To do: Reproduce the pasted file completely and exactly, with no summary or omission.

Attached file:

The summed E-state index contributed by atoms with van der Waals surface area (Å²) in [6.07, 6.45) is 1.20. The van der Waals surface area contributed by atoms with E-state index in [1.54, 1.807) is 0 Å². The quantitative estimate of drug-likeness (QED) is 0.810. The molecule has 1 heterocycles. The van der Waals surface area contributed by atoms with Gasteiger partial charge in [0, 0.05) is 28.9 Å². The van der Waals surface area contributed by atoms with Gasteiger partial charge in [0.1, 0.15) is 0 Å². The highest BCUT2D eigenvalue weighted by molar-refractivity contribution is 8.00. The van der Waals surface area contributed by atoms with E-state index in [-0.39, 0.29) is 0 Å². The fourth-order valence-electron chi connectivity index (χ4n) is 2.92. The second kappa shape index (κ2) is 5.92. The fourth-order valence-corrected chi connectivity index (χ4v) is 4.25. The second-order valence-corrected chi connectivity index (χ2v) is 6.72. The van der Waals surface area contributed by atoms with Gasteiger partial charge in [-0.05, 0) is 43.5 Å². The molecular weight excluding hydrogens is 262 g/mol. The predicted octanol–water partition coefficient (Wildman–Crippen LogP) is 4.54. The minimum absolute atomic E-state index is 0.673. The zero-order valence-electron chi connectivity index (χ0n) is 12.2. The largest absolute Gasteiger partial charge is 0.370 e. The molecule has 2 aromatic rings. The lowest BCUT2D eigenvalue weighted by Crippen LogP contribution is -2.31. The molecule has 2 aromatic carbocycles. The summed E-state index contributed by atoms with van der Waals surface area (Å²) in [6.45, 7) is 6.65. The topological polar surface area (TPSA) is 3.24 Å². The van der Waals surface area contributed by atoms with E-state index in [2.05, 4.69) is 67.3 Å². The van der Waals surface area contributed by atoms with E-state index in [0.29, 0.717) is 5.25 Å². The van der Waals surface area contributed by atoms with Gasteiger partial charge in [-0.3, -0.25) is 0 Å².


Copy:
The summed E-state index contributed by atoms with van der Waals surface area (Å²) in [6.07, 6.45) is 1.20. The van der Waals surface area contributed by atoms with E-state index in [1.54, 1.807) is 0 Å². The quantitative estimate of drug-likeness (QED) is 0.810. The molecule has 1 heterocycles. The van der Waals surface area contributed by atoms with Gasteiger partial charge in [0, 0.05) is 28.9 Å². The van der Waals surface area contributed by atoms with Gasteiger partial charge in [0.1, 0.15) is 0 Å². The highest BCUT2D eigenvalue weighted by molar-refractivity contribution is 8.00. The van der Waals surface area contributed by atoms with E-state index in [-0.39, 0.29) is 0 Å². The fourth-order valence-electron chi connectivity index (χ4n) is 2.92. The second kappa shape index (κ2) is 5.92. The fourth-order valence-corrected chi connectivity index (χ4v) is 4.25. The second-order valence-corrected chi connectivity index (χ2v) is 6.72. The van der Waals surface area contributed by atoms with Gasteiger partial charge in [-0.05, 0) is 43.5 Å². The molecular weight excluding hydrogens is 262 g/mol. The predicted octanol–water partition coefficient (Wildman–Crippen LogP) is 4.54. The minimum absolute atomic E-state index is 0.673. The zero-order valence-electron chi connectivity index (χ0n) is 12.2. The largest absolute Gasteiger partial charge is 0.370 e. The molecule has 2 aromatic rings. The lowest BCUT2D eigenvalue weighted by Crippen LogP contribution is -2.31. The molecule has 2 aromatic carbocycles. The summed E-state index contributed by atoms with van der Waals surface area (Å²) in [6.45, 7) is 6.65. The topological polar surface area (TPSA) is 3.24 Å². The van der Waals surface area contributed by atoms with E-state index in [2.05, 4.69) is 67.3 Å². The van der Waals surface area contributed by atoms with E-state index in [0.29, 0.717) is 5.25 Å². The van der Waals surface area contributed by atoms with Gasteiger partial charge in [-0.3, -0.25) is 0 Å².